January 24: Matthew 24
Genesis 25; Matthew 24; Esther 1; Acts 24
There are two basic ways to interpret Jesus in this chapter. The“preterist” view holds that at least some of these prophecies have already been fulfilled. The “futurist” view, on the other hand, holds that most if not all of these events are still to be fulfilled in the future.
We must remember that Jesus is not delivering a theology lecture. He’s answering his disciples’ question, which has two parts (3):
When will these things happen (the destruction of the temple, which Jesus just said would happen; 2)?
What will be the “sign” of his return, which they understood to coincide with the end of the age?
The first part of Jesus’ answer (4-14) implies a horizon that runs from that moment to the end of time. Certainly when Jesus says that the gospel will go to “the whole world” in verse 14, he means, you know, the whole world.
Yet the next section (15-22) would have been applicable in 70 A.D., when Rome brutally leveled Jerusalem. When you see the “abomination of desolation” (15), run to the hills, and don’t look back. It will be an awful tribulation, like no tribulation before.
And as you flee and scatter, the vultures will circle (28) - false teachers who will say that they’ve seen the Christ return (24-26). Don’t believe them. For when I do return, Jesus says, it will be as obvious as the lightning flashing in the night sky (27). You won’t need some charlatan to tell about it.
Then Jesus’ horizon expands again to the end of all time (29-31).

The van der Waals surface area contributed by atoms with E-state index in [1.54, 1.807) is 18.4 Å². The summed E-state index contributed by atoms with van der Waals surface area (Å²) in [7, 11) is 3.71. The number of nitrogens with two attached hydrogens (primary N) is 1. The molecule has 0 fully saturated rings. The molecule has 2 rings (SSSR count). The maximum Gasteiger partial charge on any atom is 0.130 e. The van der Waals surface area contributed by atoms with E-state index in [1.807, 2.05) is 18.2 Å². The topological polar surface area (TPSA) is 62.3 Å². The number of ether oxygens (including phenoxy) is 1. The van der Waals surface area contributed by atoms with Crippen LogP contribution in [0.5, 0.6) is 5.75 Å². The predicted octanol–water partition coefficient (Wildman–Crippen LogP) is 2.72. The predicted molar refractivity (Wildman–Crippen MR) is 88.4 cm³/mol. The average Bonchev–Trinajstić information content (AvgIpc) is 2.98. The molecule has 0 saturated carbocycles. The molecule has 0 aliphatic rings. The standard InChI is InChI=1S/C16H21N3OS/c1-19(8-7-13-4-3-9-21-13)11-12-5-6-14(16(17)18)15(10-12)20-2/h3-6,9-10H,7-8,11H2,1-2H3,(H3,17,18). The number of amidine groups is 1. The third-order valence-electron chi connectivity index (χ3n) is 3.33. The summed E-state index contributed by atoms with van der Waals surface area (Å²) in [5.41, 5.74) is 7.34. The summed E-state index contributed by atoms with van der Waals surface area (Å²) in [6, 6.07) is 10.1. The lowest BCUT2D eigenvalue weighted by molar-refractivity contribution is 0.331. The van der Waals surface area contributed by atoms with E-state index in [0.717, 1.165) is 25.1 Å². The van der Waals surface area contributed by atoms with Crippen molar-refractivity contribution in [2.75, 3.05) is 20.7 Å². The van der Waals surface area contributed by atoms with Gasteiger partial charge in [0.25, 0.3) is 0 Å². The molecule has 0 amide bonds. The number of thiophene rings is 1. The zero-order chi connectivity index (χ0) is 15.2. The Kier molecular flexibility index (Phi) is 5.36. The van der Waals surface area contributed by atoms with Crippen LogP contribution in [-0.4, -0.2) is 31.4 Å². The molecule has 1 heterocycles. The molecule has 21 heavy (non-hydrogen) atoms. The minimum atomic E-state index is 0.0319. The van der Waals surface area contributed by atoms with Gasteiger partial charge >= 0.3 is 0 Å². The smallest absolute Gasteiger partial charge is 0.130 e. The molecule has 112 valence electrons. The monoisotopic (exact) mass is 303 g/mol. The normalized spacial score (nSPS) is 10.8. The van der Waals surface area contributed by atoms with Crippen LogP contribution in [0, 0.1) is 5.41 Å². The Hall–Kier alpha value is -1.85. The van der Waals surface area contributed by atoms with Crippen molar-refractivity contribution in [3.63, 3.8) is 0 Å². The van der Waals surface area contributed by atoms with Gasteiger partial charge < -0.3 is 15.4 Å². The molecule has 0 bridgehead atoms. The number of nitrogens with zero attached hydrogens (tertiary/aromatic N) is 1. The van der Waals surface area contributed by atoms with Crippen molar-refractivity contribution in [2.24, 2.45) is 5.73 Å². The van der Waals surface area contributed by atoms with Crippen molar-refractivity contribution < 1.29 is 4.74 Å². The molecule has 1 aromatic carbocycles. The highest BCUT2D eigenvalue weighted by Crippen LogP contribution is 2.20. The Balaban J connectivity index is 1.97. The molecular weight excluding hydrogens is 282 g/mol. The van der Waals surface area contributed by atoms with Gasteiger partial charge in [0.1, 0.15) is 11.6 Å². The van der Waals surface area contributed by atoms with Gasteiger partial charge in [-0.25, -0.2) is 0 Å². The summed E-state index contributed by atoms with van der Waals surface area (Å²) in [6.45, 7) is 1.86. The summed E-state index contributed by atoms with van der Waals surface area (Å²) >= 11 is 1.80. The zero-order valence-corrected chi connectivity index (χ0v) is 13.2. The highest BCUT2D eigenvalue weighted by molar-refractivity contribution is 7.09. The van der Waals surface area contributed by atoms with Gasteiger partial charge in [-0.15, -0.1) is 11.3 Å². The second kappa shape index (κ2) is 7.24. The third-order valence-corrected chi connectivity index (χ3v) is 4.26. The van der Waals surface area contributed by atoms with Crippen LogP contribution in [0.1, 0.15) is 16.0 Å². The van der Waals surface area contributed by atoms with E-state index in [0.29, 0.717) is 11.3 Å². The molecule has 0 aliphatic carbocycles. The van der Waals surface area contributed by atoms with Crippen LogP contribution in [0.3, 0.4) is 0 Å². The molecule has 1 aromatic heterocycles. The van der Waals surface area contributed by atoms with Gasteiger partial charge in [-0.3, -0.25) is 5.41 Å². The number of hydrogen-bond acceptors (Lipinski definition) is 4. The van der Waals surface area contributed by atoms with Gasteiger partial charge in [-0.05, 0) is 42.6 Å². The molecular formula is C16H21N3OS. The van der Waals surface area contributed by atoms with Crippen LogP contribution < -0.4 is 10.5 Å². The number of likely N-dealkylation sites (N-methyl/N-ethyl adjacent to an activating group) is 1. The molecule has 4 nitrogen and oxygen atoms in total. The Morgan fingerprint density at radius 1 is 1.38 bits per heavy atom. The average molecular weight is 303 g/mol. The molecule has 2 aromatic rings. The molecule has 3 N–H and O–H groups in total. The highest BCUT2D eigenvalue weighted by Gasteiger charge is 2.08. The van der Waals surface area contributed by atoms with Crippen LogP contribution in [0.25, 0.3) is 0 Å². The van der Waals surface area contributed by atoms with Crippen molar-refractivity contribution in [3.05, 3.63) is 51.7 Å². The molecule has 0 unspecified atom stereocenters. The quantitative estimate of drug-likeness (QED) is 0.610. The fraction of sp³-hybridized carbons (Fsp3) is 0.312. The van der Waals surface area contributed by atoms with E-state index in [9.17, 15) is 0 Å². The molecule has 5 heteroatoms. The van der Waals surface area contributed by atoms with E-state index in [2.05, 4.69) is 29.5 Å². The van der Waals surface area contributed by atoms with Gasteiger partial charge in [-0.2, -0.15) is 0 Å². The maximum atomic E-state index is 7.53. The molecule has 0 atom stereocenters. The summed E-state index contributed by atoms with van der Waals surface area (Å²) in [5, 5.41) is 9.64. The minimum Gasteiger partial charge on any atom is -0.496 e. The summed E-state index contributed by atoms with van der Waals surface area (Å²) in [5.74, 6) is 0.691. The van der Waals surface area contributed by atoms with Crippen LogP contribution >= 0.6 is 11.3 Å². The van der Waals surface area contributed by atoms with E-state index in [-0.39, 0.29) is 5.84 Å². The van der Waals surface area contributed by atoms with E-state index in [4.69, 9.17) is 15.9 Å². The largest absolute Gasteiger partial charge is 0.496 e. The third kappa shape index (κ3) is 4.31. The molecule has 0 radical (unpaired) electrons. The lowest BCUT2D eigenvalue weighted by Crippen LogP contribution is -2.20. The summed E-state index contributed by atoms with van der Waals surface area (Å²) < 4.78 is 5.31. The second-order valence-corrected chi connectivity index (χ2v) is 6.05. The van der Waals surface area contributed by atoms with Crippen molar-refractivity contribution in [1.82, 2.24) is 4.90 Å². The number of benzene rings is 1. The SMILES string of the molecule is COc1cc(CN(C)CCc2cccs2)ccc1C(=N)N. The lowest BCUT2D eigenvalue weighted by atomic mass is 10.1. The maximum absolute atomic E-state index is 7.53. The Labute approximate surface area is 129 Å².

The big question: what “generation” is Jesus talking about, that will not pass away, until all these things take place (34)? Is it the generation that lived within Jesus’ lifetime on earth, or is “generation” broader - the church age? My view is that Jesus speaks here in such a way that his words would answer both questions of his disciples, which means his answer is instructive to both “generations.” He instructs those who would experience Rome’s wrath and those who would live through to the end. He is intentionally ambiguous, in order to be universally instructive.
The bottom line is that none of us know when the end will come (36). But we know that it will be like the days of Noah: there will be warning signs that we can see (33), but the end will also be sudden. One will be taken; one will be left (40-41).
The command then, for all generations, is this: stay awake (42). Stay ready (44). Stay faithful (45-51). Live constantly with the end in view, “for the Son of Man is coming at an hour you do not expect” (44).